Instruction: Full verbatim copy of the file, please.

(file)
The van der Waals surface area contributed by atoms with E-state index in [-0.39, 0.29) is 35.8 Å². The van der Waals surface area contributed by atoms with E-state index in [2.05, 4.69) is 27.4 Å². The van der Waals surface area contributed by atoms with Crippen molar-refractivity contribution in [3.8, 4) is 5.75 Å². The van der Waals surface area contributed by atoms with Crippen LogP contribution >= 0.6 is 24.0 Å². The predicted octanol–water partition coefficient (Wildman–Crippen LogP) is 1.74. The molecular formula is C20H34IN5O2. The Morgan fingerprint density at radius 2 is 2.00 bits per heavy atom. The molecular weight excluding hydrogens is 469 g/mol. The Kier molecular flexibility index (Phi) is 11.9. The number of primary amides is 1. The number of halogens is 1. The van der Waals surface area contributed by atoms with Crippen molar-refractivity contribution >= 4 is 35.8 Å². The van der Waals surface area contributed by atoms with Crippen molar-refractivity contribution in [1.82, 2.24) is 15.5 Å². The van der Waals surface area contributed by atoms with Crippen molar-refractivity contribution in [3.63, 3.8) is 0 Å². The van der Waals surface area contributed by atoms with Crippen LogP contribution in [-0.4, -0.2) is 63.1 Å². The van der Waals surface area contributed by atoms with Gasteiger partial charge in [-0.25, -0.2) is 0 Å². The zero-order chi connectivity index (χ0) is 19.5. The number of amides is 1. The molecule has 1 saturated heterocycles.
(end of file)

The van der Waals surface area contributed by atoms with E-state index in [-0.39, 0.29) is 35.8 Å². The van der Waals surface area contributed by atoms with E-state index in [2.05, 4.69) is 27.4 Å². The van der Waals surface area contributed by atoms with Crippen molar-refractivity contribution in [3.8, 4) is 5.75 Å². The van der Waals surface area contributed by atoms with Crippen LogP contribution >= 0.6 is 24.0 Å². The predicted octanol–water partition coefficient (Wildman–Crippen LogP) is 1.74. The molecular formula is C20H34IN5O2. The Morgan fingerprint density at radius 2 is 2.00 bits per heavy atom. The molecular weight excluding hydrogens is 469 g/mol. The Kier molecular flexibility index (Phi) is 11.9. The number of primary amides is 1. The number of halogens is 1. The van der Waals surface area contributed by atoms with Crippen molar-refractivity contribution >= 4 is 35.8 Å². The van der Waals surface area contributed by atoms with Crippen molar-refractivity contribution in [1.82, 2.24) is 15.5 Å². The van der Waals surface area contributed by atoms with Crippen molar-refractivity contribution in [3.63, 3.8) is 0 Å². The van der Waals surface area contributed by atoms with Crippen LogP contribution in [-0.4, -0.2) is 63.1 Å². The van der Waals surface area contributed by atoms with Gasteiger partial charge in [-0.25, -0.2) is 0 Å². The zero-order chi connectivity index (χ0) is 19.5. The number of amides is 1. The molecule has 1 saturated heterocycles.